Download our position on a second Scottish referendum for more information.

Using animals in research

Stroke is the fourth biggest cause of death in the UK and single largest cause of disability. Research into new treatments is vital if we are to save lives and reduce disability. The Stroke Association funds research worth around £3 million every year and most of this involves people. A small part of our funding, however, goes on research where there is no alternative but to involve animals.

Download our position on using animals in research for more information.

Using stem cells in research

Half of all stroke survivors are left with a disability and we know that recovering from a stroke can be really challenging – stroke survivors tell us every day. We believe that everyone has the right to make the best recovery they can from stroke. Stem cell technology has the potential to help achieve this and that’s why we support the continued use of stem cells in research.

Download our position on using stem cells in research for more information.

End of life care

Sadly, stroke continues to be a major cause of death. It is the fourth biggest killer in the UK, with someone dying every thirteen minutes from the condition. That’s why it is important to understand, and deliver, high-quality end of life care for those whose strokes are likely to be fatal.  It’s also important that there is proper support for their families.

Download our position on end of life care for more information.

Childhood stroke

Stroke can happen at any age, including during childhood. Each year around 400 children in the UK will have a stroke. We know less about the factors leading to stroke in children than we do about the factors leading to stroke in adults.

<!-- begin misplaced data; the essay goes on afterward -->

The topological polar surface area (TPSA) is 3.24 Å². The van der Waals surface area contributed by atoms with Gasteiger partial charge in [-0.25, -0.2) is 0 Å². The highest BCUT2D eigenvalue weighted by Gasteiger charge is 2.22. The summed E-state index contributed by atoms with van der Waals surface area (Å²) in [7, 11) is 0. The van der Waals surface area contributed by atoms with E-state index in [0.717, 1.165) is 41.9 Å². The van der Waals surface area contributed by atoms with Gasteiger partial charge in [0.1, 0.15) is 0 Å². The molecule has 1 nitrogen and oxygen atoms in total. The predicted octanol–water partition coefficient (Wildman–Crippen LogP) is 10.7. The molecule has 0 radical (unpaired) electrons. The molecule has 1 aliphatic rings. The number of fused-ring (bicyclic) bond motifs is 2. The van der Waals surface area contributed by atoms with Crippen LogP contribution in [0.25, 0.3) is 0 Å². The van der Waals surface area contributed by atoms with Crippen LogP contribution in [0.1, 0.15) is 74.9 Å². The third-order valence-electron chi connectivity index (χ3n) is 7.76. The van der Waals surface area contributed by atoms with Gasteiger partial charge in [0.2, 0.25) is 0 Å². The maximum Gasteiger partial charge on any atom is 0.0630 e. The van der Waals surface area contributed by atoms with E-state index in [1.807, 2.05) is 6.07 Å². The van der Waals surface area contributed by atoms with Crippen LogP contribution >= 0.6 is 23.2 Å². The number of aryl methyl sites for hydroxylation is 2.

Download our position on childhood stroke for more information.

Carers

Stroke is the leading cause of disability in the UK, with four out of ten stroke survivors leaving hospital needing help with day-to-day activities. Research has shown that carers, rather than personal social services, provide the majority of care and support for stroke survivors. It is vital that all carers involved in decision making receive a carer’s assessment and that commissioning bodies provide appropriate services to properly address all of their needs. 

Download our position on carers for more information.

Prescription charges

Charges for prescription medication were introduced in 1952 to raise additional revenue to fund the NHS. Today, England is the only UK nation without universal free prescriptions. Wales abolished charges in 2007, Northern Ireland in 2010 and Scotland in 2011. As of April 2018 in England, a prescription costs £8.80 per item and according to the Government, prescription charges currently raise around £450 million each year.

Download our position on prescription charges for more information.

E-cigarettes

Current evidence shows that the risk to health posed by e-cigarettes in the short term is likely to be considerably less compared to smoking. But we are also calling for more research to show the long term impact on health.

Download our position on e-cigarettes for more information.

Research priorities

The Stroke Association has identified three priority areas for research.

Download our position on research priorities for more information.